By Balazs Koranyi
FRANKFURT (Reuters) - Devastated by the collapse of its iconic wine industry over a century ago, France may have inadvertently discovered the ideal way for central banks to aid an economy in crisis - open up the purse strings.
The Great French Wine Blight, caused by an infestation of phylloxera aphids, laid waste to much of the French countryside in the second half of the 19th century, killing more than a third of vines and threatening to wipe out the entire sector.
Enter the Banque de France, the country's central bank. Research released on Friday by the European Central Bank, itself something of a throw-money-at-the problem place, found that funding action may have saved many businesses.
It was not just the vineyards. Wine provided an income for over a fifth of the French population and accounted for 6.4 percent of GDP before 1862, the paper said. That figure dropped by more than half by 1890 due to the blight, a pest accidentally imported from the United States.
Companies failed by the thousands but the ECB discovered that their lenders' access to Banque de France funding may have reduced default rates by 10 to 15 percent for non-agricultural firms - and without an undue increase in risk for the central bank.
The finding is significant as central banks continue to debate how much access lenders should have to their funding. Too much may increase risk taking and constitute a subsidy, while too little could amplify the impact of crises.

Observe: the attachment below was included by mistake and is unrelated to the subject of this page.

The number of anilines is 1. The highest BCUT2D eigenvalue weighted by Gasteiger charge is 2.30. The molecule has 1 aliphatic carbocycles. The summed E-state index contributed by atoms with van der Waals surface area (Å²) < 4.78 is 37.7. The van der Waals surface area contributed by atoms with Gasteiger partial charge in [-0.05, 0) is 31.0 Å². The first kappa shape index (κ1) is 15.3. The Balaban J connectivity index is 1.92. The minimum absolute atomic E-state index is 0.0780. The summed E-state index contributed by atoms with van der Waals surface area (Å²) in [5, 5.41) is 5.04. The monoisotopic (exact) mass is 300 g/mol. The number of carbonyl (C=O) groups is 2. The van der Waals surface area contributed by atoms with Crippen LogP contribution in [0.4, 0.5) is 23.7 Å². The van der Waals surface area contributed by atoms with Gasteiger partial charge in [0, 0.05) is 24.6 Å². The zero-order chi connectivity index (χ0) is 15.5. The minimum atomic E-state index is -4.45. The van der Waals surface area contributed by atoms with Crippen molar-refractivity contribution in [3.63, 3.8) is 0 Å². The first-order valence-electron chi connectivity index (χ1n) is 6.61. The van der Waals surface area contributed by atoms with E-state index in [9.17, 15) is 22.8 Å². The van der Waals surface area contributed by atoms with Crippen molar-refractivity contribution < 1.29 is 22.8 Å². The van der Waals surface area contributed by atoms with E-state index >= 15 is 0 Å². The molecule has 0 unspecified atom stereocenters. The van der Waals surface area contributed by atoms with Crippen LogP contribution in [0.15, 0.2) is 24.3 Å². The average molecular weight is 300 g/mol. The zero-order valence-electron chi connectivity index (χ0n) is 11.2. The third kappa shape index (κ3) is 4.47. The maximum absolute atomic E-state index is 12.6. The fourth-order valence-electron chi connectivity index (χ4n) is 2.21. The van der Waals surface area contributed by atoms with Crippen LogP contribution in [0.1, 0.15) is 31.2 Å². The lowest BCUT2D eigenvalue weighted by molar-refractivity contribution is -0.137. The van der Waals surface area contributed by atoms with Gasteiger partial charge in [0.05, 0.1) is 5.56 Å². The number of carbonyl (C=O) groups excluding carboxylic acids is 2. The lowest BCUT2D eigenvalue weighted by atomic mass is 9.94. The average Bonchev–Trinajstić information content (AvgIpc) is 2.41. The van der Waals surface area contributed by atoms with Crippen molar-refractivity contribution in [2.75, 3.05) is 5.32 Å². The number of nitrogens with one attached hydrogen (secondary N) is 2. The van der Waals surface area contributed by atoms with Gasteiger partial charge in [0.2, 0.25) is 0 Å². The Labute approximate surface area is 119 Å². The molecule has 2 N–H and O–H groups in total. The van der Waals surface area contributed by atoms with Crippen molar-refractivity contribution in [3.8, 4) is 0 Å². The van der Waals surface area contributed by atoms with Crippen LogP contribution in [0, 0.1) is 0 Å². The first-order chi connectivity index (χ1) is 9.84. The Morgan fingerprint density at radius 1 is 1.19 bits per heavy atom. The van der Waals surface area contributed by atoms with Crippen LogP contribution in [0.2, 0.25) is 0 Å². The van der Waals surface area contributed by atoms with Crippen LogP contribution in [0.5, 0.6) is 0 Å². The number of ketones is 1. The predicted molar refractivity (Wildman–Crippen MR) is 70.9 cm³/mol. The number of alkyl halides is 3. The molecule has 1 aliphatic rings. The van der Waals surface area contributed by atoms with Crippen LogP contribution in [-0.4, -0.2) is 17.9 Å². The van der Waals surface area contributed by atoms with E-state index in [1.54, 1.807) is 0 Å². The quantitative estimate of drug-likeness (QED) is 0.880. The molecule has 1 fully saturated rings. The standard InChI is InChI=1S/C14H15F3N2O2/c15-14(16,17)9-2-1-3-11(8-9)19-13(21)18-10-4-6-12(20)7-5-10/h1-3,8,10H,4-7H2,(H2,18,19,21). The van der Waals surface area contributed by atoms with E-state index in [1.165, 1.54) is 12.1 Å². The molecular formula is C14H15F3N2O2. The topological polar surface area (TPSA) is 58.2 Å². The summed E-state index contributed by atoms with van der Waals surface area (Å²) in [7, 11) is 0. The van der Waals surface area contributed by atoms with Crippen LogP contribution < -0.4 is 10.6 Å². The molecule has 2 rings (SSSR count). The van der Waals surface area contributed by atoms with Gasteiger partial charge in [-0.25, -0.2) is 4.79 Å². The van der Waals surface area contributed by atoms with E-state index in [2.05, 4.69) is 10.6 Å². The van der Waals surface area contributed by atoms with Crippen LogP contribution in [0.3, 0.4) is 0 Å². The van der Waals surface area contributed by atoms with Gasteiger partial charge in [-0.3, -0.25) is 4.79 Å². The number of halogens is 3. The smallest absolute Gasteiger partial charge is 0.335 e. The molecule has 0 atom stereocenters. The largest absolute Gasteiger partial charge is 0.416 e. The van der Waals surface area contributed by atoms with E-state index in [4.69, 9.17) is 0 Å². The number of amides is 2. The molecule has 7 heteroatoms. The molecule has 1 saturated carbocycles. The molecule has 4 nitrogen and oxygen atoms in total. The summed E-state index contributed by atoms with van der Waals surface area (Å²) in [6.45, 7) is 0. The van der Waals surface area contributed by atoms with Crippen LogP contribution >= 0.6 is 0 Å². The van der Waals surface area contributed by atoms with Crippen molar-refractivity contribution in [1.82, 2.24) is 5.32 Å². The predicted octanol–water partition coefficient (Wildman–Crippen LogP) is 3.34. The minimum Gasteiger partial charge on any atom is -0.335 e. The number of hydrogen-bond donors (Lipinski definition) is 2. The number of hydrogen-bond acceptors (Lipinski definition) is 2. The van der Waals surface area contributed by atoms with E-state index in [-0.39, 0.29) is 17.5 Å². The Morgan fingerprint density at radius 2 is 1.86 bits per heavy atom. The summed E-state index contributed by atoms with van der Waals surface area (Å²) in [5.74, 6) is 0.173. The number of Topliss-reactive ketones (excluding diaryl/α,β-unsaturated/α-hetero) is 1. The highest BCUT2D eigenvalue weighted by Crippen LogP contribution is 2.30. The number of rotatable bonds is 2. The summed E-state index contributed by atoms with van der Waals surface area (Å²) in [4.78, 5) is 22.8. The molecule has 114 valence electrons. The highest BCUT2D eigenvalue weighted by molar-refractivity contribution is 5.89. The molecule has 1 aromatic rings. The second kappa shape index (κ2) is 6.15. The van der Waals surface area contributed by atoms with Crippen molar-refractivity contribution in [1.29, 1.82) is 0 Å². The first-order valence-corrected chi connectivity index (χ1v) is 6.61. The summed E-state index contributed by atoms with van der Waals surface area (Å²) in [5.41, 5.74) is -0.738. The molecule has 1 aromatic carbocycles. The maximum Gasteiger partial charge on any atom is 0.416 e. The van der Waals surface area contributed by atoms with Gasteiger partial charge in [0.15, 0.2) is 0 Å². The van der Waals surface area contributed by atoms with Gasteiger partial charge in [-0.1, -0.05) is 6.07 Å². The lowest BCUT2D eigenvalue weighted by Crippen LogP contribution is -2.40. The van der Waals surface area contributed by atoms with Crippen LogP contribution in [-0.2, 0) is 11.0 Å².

In 19th century France, only lenders in certain regions had widespread access to Banque de France funding while others were mostly cut off, even as the disease spread quickly and the government budget made no attempt to mitigate the collapse of wine production.
Eligibility was based on a rather simple circumstance: physical proximity to a central bank branch office. Payment collectors had to physically go to the debtor's place, thus only bills payable near a central bank branch were in reality eligible for its discount window.
"A counterfactual exercise shows that defaults would have been 10 to 15 percent higher in the absence of the Bank of France branch network, an economically significant magnitude," the ECB paper said.
"We show that the central bank did not make losses on its extended discount operations," it added. "The – ceteris paribus (all things being equal) – observed decrease in the default rate was thus due to central bank eligibility only and not to a quasi-fiscal subsidy by the central bank."
(Editing by Jeremy Gaunt)